Thus, rub his “talents brothers” can “boost” to open up to other knowledge and experiences the same interest. Regarding weaknesses, even if the author recommends the work, provided it does not allow the impasse in his work. Thus he advocates to seek employees whose talent matches his own weaknesses. For example an engineer who had bright ideas and wishing to engage in business creation should not seek to form on the business techniques but it should get down to look for a person who excels in the commercial.
This technique is much more efficient than the loss of time spent on a training gap. In systemic analysis, the effectiveness of this technique is illustrated by the thick red arrow following the collaborative process.
1. Go Set a Watchman
Over half a century of silence, and suddenly, what a racket! Announced five months before the release, the second novel by Harper Lee went on sale July 14 in its original version, Fifty-five years after the events in To Kill a Mockingbird, whose admirers were resolved to admit that it is the only book of the author, now 89 years old.
In February, Harper Collins had reported that a novel had been found and would be published with the agreement of Harper Lee. Go Set a Watchman was presented as the matrix and as a result of Do not shoot … Having been written before this, in 1957, she told of subsequent events; the editor had convinced the writer to rewrite the centering it on childhood heroin.
The publication of Go Set a Watchman was orchestrated as a global event, with its 2 million copies printed, available in 70 countries, its presales record on Amazon, which did not prevent scenes of frenzy and communion in the US, UK and Ireland. Bookstores opening at midnight, July 14, overrun with customers wanting to acquire their first copy; reading marathons beginner the book on sale soon …
These type of moments are rare, the authors surrounded by a legend for measuring that of Harper Lee. To Kill a Mockingbird, the Pulitzer Prize in 1961, has sold some 30 million copies and been translated into 40 languages (and adapted for the screen by Robert Mulligan, with Gregory Peck). In the US, it is the most studied novel in high schools, and most city with the Bible, among the works that could change a life …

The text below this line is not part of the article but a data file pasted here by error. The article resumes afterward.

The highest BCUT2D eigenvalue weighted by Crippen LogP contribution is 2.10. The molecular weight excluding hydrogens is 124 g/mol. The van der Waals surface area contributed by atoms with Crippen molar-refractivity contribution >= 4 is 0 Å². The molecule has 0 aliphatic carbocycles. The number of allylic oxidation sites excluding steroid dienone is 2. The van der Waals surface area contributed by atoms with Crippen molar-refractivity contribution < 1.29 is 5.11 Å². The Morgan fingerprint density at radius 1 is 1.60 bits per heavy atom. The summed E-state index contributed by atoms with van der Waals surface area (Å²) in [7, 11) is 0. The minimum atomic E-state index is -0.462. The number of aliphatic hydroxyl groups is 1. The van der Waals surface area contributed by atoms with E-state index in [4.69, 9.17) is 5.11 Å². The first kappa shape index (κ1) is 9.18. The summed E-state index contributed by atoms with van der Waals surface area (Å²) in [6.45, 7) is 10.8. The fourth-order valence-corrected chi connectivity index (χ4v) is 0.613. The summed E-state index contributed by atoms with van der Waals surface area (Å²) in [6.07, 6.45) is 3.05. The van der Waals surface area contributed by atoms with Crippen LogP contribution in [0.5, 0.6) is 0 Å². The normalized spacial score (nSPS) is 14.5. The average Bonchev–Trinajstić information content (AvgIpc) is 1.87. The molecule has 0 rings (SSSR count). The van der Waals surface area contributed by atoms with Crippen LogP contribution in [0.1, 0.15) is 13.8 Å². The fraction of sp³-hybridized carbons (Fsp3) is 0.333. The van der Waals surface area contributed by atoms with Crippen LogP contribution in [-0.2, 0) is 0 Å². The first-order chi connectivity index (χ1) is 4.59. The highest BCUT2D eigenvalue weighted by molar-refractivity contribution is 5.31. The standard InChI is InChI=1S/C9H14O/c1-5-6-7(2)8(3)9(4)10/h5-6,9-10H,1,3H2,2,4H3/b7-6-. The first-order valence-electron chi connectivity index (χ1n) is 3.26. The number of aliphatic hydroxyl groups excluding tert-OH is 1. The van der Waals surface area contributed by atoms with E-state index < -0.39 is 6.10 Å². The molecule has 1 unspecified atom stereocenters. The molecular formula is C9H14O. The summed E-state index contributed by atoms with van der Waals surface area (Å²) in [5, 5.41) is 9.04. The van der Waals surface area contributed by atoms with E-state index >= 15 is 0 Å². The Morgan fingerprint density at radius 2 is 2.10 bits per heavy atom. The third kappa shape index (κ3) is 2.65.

Every year, 30,000 people visit Monroeville (Alabama), where Harper Lee was born and lives, to see the place that inspired him the village of Maycomb, made memorable by the story of the young Scout Finch. His father, Atticus, humanistic lawyer in the racist South of the 1930s, defends a black man accused of raping a white woman; he is the central character … Do not shoot, that explores the question of the relationship of classes and races, the courage, the transmission of awakening to injustice.
By the weekend, newspapers have spilled the beans: Go in …, we discover a very different Atticus Finch the hero once revered by his daughter and by so many readers. Aged 26, the young woman, now living in New York, visits him in Maycomb. This trip is an opportunity for dessillement: Atticus septuagenarian, holds racist and says he attended a meeting of the Klu Klux Klan.
A revelation in which the Daily Mail sees “what can be worse for literary scandal” and which all underscore how critical it is “disturbing”. But if the Guardian, who dedicated the book an extra 16 pages, considers this play brings a welcome complexity, the New York Times believes that “the characters dump hate speech” over a “painful narrative” – “curvy,” the Los Angeles Times that the text shows “the promise” of the author, but “collapses”.
Behind these questions point mixed reviews about the conditions of publication. In February, the lawyer of Harper Lee, Tonja B. Carter, claimed to have discovered the typescript clinging to that of To Kill a Mockingbird in the summer of 2014. On July 11, she delivered another version in a forum with the Wall Street Journal, where she describes seeing these pages for the first time in 2011, when an expert came estimate the price of the manuscript Do not shoot … and he found in the trunk an unknown text, which he was more question before the memory does come back to Mrs. Carter in 2014.
The New York Times highlights the turnovers of counsel and contradictions made by other witnesses. As for his reference to a possible other yet unpublished in the safe, she is greeted with suspicion by all the press, which noted the coincidence between the choice to publish GB … and death, in November 2014, Alice Lee, sister and lawyer the writer ensuring its interests have always …
But if Harper Lee is old, deaf and lives recluse, relatives are against the idea that she was abused. To get an idea of the quality of the French text, it was not until October 7, and it was published by Grasset, entitled Go and post a sentry, in a translation by Pierre Demarty.